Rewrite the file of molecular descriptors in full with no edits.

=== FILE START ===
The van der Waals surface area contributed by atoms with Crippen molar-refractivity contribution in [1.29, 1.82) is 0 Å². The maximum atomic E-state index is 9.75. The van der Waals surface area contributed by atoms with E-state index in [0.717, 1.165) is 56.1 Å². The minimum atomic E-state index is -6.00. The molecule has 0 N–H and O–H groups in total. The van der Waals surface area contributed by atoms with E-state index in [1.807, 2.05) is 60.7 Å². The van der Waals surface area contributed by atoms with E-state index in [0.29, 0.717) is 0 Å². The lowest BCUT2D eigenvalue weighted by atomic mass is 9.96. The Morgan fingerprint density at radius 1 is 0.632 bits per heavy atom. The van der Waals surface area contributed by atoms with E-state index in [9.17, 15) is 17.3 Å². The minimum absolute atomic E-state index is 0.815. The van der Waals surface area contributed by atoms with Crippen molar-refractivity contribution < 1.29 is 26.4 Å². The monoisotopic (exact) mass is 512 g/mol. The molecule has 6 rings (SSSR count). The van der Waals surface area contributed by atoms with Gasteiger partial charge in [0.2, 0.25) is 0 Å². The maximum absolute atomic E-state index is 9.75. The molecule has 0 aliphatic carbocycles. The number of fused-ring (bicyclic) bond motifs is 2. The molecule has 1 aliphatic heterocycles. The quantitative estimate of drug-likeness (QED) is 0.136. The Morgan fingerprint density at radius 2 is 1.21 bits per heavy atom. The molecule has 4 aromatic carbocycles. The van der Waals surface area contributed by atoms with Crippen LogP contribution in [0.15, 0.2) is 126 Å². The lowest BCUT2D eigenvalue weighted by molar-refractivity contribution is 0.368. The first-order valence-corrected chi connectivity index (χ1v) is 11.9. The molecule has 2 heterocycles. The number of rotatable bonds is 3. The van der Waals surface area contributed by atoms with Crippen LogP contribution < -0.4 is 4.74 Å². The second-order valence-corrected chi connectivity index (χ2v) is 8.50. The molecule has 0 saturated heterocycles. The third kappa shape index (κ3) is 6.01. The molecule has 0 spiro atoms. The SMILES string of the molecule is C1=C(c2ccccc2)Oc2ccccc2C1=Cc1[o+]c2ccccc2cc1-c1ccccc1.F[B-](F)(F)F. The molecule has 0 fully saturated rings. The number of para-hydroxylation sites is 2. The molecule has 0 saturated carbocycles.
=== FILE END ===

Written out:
The van der Waals surface area contributed by atoms with Crippen molar-refractivity contribution in [1.29, 1.82) is 0 Å². The maximum atomic E-state index is 9.75. The van der Waals surface area contributed by atoms with E-state index in [0.717, 1.165) is 56.1 Å². The minimum atomic E-state index is -6.00. The molecule has 0 N–H and O–H groups in total. The van der Waals surface area contributed by atoms with E-state index in [1.807, 2.05) is 60.7 Å². The van der Waals surface area contributed by atoms with E-state index in [0.29, 0.717) is 0 Å². The lowest BCUT2D eigenvalue weighted by atomic mass is 9.96. The Morgan fingerprint density at radius 1 is 0.632 bits per heavy atom. The van der Waals surface area contributed by atoms with E-state index in [9.17, 15) is 17.3 Å². The minimum absolute atomic E-state index is 0.815. The van der Waals surface area contributed by atoms with Crippen molar-refractivity contribution < 1.29 is 26.4 Å². The monoisotopic (exact) mass is 512 g/mol. The molecule has 6 rings (SSSR count). The van der Waals surface area contributed by atoms with Gasteiger partial charge in [0.2, 0.25) is 0 Å². The maximum absolute atomic E-state index is 9.75. The molecule has 0 aliphatic carbocycles. The number of fused-ring (bicyclic) bond motifs is 2. The molecule has 1 aliphatic heterocycles. The quantitative estimate of drug-likeness (QED) is 0.136. The Morgan fingerprint density at radius 2 is 1.21 bits per heavy atom. The molecule has 4 aromatic carbocycles. The van der Waals surface area contributed by atoms with Crippen LogP contribution in [0.15, 0.2) is 126 Å². The lowest BCUT2D eigenvalue weighted by molar-refractivity contribution is 0.368. The first-order valence-corrected chi connectivity index (χ1v) is 11.9. The molecule has 2 heterocycles. The number of rotatable bonds is 3. The van der Waals surface area contributed by atoms with Crippen LogP contribution < -0.4 is 4.74 Å². The second-order valence-corrected chi connectivity index (χ2v) is 8.50. The molecule has 0 saturated heterocycles. The third kappa shape index (κ3) is 6.01. The molecule has 0 spiro atoms. The SMILES string of the molecule is C1=C(c2ccccc2)Oc2ccccc2C1=Cc1[o+]c2ccccc2cc1-c1ccccc1.F[B-](F)(F)F. The molecule has 0 fully saturated rings. The number of para-hydroxylation sites is 2. The molecule has 0 saturated carbocycles.